Wednesday, May 3, 2017

Power Theft-will it build darkness in India?




                       India, the largest democratic country of the world, provides shelter to more than 1.25 billion people. It is home to three times the population of the US though geographically only one third of it. The infrastructure has been developed enormously since its independence in 1947 but, even now many villages do not have electricity. Uninterrupted power is dream for most of the population. In this scenario, strange it may sound about 132 Billion units of electricity is pilfered in India during 2011-12. About 70% of population of India still lives in rural areas where agriculture provides the main livelihood to the majority. Many people do not have electricity supply and even when it is available, supply of electricity is erratic. When a utility starts providing 24 hrs power supply to certain area, it finds a major place in the newspaper. The Ministry of Power, though announced ‘Electricity to all by 2012’ as its objective, could not achieve it so far and now extended traget to 2019.
 People have to wait for hours to get the electric supply restored once a snag develops somewhere, especially in rural area where ‘no power’ is accepted as destiny. Development of energy sector does not take place in tandem with the increasing demand and ever spreading menace of Power theft has worsened the situation. The rapidly growing population and rising urbanization has put great stress on energy sector. India is power stressed. Increasing vitality of economy is not matched by similar vigour in the Power sector which is yet to wake up to the 21st century challenges.
It is a fact that installed capacity has recorded growth. From a mere 1713MW installed capacity in 1950s, it has risen to about 314642 MW by 2017. (CEA-Installed Capacity, 2017)About 33% of Generation capacity comes under the states, 25 % under the Central Government and the rest in private sector, which is now substantially increasing role, thanks to new policies of the Government that gives increasing thrust to Mega projects and Renewable sector with private partnership. Vertically integrated State Electricity Boards and private utilities exist in Indian power sector where electricity is a concurrent subject as both the center and state governments have definite role in evolving direction and guidelines. But it is sad fact the power theft has not been given due importance in the scheme of things.
India has approximately 6-10% shortage in energy demand and the peak demand deficiency in some states is nearly 25%, compels the Load Despatch Centres to throttle down resulting brown out everyday peak period.  About 80% of the villages are electrified but it doesn’t mean that all households are benefited. The Transmission and Distribution losses are restricted to around 10% in better managed utilities in the developed countries. Of the every 100 units generated in India, 35 units are lost on an average due to technical and non-technical losses. (Power Sector, 2017) This staggering figure 77% in some states! This sorry state hinges as much on inadequate development of transmission and distribution lines as on other factors including Power theft and irrational tariff structure.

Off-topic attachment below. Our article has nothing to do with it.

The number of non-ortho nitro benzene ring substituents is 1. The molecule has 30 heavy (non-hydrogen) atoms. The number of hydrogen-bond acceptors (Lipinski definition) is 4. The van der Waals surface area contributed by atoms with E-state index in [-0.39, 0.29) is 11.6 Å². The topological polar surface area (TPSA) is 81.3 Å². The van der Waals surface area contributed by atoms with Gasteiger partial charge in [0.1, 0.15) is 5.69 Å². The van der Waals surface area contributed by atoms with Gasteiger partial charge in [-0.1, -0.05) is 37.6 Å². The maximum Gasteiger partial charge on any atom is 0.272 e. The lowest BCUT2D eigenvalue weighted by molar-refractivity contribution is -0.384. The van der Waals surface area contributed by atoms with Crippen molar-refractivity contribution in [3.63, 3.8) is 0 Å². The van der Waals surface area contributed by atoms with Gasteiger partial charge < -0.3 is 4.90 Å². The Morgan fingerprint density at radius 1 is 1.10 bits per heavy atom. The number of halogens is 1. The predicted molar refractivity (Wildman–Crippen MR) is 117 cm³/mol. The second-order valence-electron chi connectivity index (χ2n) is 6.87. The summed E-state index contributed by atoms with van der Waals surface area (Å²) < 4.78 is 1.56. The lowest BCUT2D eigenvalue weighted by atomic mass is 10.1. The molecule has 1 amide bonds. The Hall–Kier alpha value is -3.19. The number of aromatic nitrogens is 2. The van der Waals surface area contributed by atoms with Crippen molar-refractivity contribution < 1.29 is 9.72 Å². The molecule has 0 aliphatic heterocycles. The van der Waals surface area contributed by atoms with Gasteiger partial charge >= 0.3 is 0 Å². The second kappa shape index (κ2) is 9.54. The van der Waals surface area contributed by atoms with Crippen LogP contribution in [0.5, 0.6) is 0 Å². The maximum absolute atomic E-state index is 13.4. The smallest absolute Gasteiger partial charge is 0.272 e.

Raising tariff even for good reasons may not go well with the people. The distribution companies take care not to antagonize the public as they know the proclivities of the public. People are happy if a utility charges less and ready to overlook the poor standards and service they receive. This is the basic attitude of the middle class Indians which forms the majority of electricity consumers. Perhaps this might have prompted to play safe by keeping current charges low thus making it difficult to go for the necessary upgrading of lines and renovations which requires huge investments. It is a sad fact that the Power sector is concentrated mainly on increasing generation capabilities resulting in increased capital cost  rather than loss reduction exercise which includes implementation of a mechanism to thwart  power pilfering..
The distribution loss in India has increased by 432% over a period of about a quarter of a century due to the reasons explained above. No country can claim a fair position as far as losses are concerned. The approximate cost of the distribution loss for the last quarter century comes to around $100 Billion. India has adopted the European system of drawing more Low-Tension lines, thanks to the British rule, which passed on certain technical legacies along with culture and arts!. Many European countries are very small, even smaller than majority of Indian states. Hence their distribution loss is considerably low.
How have we reached here? Theft of energy is the major singular cause of all disorders and problems in power utilities. The money value involved in theft is about $4.5 Billion dollar i.e., about 1.5% of GDP as per the statistics of the World Bank, few years back. [Bhatia & Gulati, 2004] Poverty drives many to steal electricity and they form a majority, while a few consider it as a white collar theft. (Prashar, & Sreenivasan, ,2015) Delhi, the capital city, stands out as the worst case of power theft. As much as 45% of the power generated was lost in the capital even after 2-3 years of private participation .Now it has been brought down substantially but few Divisions under BRPL and BYPL   are notorious for 40-60% loss.
 What stops utilities from eliminating Power theft? Vested interests of the stake holders including appeasing vote bank, consumers, utility employees, poor enforcement of law, habit of utilities to compound the power theft cases, prolonged litigation and, of course, the socio- political situations. The poor performance of state owned utilities in reduction of loss is due to weak accountability, poor governance and inadequate investment. They have little incentives to improved performance and any hard work goes unappreciated. Private participation has raised hope of better efficiency and accountability .However, it turns out that privatization of power sector   is not a panacea for eliminating power theft.